I was just curious if there is a way to make the ~たい form polite? for example
戦いたい - Want to fight
I was thinking possibly using the honorific form instead of the masu form might be acceptable?
Japanese Language Stack Exchange is a question and answer site for students, teachers, and linguists wanting to discuss the finer points of the Japanese language. It only takes a minute to sign up.Sign up to join this community
I assume you mean the honorific form, rather than the simple polite form (which can be achieved by just adding です after 戦いたい).
お戦いになりたい sounds odd in most cases, because ～たい itself is usually for a desire of your own. Honorific expressions are for someone higher than you.
The natural honorific version would be 「将軍は戦いたがっていらっしゃる」「将軍は戦いたがっておいでだ」 etc. You can still use plain たい before other certain honorific expressions: 「将軍は戦いたいと考えていらっしゃる」, 「将軍は戦いたいと仰っている」.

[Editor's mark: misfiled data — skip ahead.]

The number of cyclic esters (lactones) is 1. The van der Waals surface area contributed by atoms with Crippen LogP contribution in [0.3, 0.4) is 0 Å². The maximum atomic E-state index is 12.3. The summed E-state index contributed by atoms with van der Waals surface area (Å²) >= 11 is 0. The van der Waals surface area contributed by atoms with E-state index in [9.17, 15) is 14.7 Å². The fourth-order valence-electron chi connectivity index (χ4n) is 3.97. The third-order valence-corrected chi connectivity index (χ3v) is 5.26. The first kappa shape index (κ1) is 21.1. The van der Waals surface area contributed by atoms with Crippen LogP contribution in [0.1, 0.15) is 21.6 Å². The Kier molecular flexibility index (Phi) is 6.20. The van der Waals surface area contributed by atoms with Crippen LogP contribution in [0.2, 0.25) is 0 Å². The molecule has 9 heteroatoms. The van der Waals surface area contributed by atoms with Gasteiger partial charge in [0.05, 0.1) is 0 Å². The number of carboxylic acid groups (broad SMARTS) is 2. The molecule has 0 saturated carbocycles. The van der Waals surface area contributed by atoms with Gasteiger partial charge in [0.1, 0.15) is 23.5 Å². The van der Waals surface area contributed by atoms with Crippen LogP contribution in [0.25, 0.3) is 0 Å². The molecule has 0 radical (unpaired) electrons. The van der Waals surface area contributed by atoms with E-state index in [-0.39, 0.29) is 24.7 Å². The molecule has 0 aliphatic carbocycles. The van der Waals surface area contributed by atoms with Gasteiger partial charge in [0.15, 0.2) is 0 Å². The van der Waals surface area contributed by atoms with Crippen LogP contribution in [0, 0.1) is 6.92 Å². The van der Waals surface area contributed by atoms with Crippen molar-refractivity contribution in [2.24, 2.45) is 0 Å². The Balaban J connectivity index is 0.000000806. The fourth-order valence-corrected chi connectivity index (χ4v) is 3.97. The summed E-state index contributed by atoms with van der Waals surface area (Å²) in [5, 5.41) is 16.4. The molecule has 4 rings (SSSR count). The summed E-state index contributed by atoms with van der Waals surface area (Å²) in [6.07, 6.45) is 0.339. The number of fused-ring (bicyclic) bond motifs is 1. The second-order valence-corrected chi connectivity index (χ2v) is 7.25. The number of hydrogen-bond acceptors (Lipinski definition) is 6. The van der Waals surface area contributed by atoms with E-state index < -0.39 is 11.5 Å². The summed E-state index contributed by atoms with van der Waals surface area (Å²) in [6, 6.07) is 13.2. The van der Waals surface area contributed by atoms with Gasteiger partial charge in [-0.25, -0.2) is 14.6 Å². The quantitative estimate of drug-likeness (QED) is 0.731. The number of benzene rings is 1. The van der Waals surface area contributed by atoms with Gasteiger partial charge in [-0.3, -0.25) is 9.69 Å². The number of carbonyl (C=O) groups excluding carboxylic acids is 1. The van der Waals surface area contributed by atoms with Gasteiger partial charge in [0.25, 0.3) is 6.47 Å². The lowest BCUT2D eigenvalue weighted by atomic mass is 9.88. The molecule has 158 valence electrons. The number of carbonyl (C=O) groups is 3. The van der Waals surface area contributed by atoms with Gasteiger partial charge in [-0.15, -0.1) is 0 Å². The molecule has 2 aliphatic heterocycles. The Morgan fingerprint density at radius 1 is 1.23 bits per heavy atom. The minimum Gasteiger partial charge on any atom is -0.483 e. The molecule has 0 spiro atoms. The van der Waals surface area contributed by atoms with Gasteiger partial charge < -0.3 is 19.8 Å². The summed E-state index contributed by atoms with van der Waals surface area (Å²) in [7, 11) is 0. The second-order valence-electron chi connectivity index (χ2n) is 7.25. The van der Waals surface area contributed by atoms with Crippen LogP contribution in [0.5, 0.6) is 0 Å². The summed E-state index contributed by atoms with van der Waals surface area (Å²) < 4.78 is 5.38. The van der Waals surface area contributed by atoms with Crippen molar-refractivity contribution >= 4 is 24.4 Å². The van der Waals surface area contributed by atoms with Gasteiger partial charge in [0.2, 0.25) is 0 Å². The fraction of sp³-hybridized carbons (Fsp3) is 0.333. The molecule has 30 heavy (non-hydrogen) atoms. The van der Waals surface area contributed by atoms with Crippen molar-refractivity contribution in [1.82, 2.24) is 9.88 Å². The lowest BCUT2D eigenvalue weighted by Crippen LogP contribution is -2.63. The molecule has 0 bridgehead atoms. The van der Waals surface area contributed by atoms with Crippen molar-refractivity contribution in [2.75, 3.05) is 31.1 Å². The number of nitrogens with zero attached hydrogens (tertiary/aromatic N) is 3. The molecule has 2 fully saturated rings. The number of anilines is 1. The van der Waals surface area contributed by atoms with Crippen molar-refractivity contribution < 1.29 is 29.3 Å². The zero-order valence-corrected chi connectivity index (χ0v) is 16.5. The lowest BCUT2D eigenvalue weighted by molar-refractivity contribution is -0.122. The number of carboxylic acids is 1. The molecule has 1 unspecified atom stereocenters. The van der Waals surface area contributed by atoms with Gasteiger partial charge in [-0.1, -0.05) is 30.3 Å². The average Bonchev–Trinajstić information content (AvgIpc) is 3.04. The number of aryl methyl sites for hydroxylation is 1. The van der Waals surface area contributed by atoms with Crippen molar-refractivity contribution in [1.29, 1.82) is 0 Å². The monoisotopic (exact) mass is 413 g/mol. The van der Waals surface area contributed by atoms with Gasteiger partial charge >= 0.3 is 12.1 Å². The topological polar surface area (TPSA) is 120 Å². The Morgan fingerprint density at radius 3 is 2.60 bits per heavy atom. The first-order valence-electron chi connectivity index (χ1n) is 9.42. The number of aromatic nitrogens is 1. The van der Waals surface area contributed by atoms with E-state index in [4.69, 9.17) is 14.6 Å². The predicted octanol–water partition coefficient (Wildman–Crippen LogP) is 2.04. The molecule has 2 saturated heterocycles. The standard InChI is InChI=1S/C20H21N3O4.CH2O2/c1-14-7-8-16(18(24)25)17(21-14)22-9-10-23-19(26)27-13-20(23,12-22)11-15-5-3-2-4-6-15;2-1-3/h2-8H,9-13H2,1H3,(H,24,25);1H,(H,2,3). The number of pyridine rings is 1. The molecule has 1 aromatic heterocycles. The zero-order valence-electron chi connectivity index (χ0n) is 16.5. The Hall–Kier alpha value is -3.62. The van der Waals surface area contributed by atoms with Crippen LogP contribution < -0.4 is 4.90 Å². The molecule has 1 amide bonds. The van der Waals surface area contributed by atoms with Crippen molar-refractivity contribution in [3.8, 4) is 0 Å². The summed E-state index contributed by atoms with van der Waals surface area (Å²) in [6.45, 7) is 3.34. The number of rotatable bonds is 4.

As you can see in the second link above, there are cases where ～たい can be used for 3rd party's desire. For example I think 「将軍がお戦いになりたい理由が分かりません」 (="I don't understand the reason why General wants to fight") is not incorrect, although I still feel this is slightly awkward.
My thought is as follows:
There are two types of paradigm.
たい is a adjective form that shows a state of a subjective will.
たがる is a verb form that shows a state from an objective viewpoint.
私は戦いたいです。 I want to fight. あなたは戦いたがっています。 You want to fight. 私は戦いたくありません。 I don't want to fight. あなたは戦いたがっていません。 You don't want to fight. 私は戦いたいですか。 (impossible sentence) あなたは戦いたいですか。 Do you want to fight? 彼は戦いたがっていますか。 Does he want to fight?
because to ask directly other person's will is rude as the honorific form, I think たい is rarely used.